Antioch Council discusses tax measure to fund more police
By James Ott
With Antioch’s crime rates out of control, city leaders are focused on creating a ballot measure to raise money for more Antioch police officers, however they still face several key issues at this stage in the process.
At the Tuesday, March 12 council meeting it was obvious from discussion by city council members, city staff and the public that there is still much to work to do before any ballot measure can be put up for vote including: what type of tax the measure will enact to raise the money, what kind of prohibitions will be placed on how it’s spent and when the tax money will stop being collected.
On top of this and other issues the council has to also deal with the fact that they can not legally advertise or support the tax measure to the public.
City Manager Jim Jakel likened putting forth the tax measure to a two lap marathon. The first lap involves the city in which they use public polls to determine what type of measure voters are likely to pass and then craft the measure and put it to a future vote.
The second lap is purely up to the voters said Jakel and the city must be hands off.
“The ‘second lap’… is a campaign that’s out in the community with the revenue measure that will pass or not based on the will of the people,” said Jakel. “And that’s something that’s a political campaign that the city cannot be a part of.”
For now, though the city is trying to zero in on what they can control.
They have in particular looked at three possible taxes for the measure: a sales tax – possibly similar to the half-cent sales tax measures recently passed by Concord and Pittsburg, a property tax on Antioch residents and a business tax that would tax landlords in Antioch for their rental properties.
The business tax on rentals seemed to be especially popular with the public at the city council’s recent crime prevention community forum, but council has said they want more info on the sales tax measure that was recently passed by Concord and Pittsburg to see if it would be valid for Antioch as well.
City council is being cautious this time around as they previously tried to pass their own half-cent sales tax, Measure P and voters shot it down with a 52 percent vote against it.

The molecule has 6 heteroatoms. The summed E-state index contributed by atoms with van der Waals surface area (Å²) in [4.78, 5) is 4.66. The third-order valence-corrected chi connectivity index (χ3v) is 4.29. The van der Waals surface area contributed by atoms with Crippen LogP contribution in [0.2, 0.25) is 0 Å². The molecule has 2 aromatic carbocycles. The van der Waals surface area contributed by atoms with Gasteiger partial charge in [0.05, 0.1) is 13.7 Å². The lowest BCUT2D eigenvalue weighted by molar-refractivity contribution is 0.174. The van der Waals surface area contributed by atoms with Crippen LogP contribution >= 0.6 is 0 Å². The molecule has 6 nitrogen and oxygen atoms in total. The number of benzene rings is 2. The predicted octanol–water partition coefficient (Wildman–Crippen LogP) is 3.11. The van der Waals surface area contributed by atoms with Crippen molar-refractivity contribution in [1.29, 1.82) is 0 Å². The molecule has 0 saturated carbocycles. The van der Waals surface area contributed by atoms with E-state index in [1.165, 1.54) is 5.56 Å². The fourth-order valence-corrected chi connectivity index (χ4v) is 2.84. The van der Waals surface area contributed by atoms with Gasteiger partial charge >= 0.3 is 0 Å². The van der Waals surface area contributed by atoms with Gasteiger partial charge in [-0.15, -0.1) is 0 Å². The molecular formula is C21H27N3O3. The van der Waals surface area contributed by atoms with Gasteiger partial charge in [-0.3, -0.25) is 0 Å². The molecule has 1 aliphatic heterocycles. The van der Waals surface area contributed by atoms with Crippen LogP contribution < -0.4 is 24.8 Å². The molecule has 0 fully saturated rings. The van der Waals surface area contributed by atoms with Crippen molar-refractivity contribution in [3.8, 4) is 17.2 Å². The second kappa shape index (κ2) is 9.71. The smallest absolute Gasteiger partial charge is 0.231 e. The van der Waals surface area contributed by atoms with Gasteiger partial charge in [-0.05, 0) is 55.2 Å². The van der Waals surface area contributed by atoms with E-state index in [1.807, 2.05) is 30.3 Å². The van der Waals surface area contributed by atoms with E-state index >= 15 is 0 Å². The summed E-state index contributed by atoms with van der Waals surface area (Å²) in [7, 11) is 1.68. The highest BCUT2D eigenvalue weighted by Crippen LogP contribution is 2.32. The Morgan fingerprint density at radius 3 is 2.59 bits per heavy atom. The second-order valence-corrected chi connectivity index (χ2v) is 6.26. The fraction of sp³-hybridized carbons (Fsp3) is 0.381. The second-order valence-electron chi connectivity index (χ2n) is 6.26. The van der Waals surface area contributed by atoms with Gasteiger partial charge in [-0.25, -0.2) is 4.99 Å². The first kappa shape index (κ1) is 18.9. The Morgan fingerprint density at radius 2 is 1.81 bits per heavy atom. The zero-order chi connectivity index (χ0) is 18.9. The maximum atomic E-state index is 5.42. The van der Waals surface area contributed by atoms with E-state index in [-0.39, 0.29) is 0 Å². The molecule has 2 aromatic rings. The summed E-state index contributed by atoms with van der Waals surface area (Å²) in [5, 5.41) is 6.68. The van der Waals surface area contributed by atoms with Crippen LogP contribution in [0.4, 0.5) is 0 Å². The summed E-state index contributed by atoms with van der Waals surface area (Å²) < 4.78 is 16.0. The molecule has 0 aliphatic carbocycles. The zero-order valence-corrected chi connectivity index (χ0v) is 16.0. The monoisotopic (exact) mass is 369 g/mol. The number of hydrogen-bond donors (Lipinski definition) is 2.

Because of Measure P there has been some argument over whether a new measure should earmark the money just for police and code enforcement or if it should be aloud to be used on other things such as bringing other Antioch employee’s back to a full 40-hour work week.
Some residents like Hanz Ho said that he and his wife agree that Measure P failed because it was unclear what the money could or would be used for and so if it is to pass it should only be for police uses.
“Measure P failed because there was no guarantee, no safeguard on how that money was to be spent,” said Ho.
Others like Matt Mason a representative for Employee’s Union Local One disagree and have argued that Antioch has many issues and that any money raised should be spent to restore the services of all types of public employee’s, not just police.
“It’s extremely important that whatever tax measure is put forth it be for general use and not just for certain sections of services,” said Mason. “So that all services can be restored because all community services are necessary and important.”
Council Member Gary Agopian said that the ballot measure will have to be simple and clear and should only focus on hiring police and code enforcement.
“There’s something to keep in mind if we’re thinking about additions,” said Agopian. “The priority for us clearly has to be … to secure the city to create a safe city for everyone. If we get sidetracked by anything else we run the risk of causing opposition and losing focus.”
Agopian and other city council members say they are committed to increasing Antioch’s Police force but critically they need the public’s support and tax revenue to do so.
Time will tell if they gain the public’s support for a tax measure. For now the council and city staff continue to research the matter and say they are committed to creating a citizen’s oversight committee to oversee the process and help insure it’s success.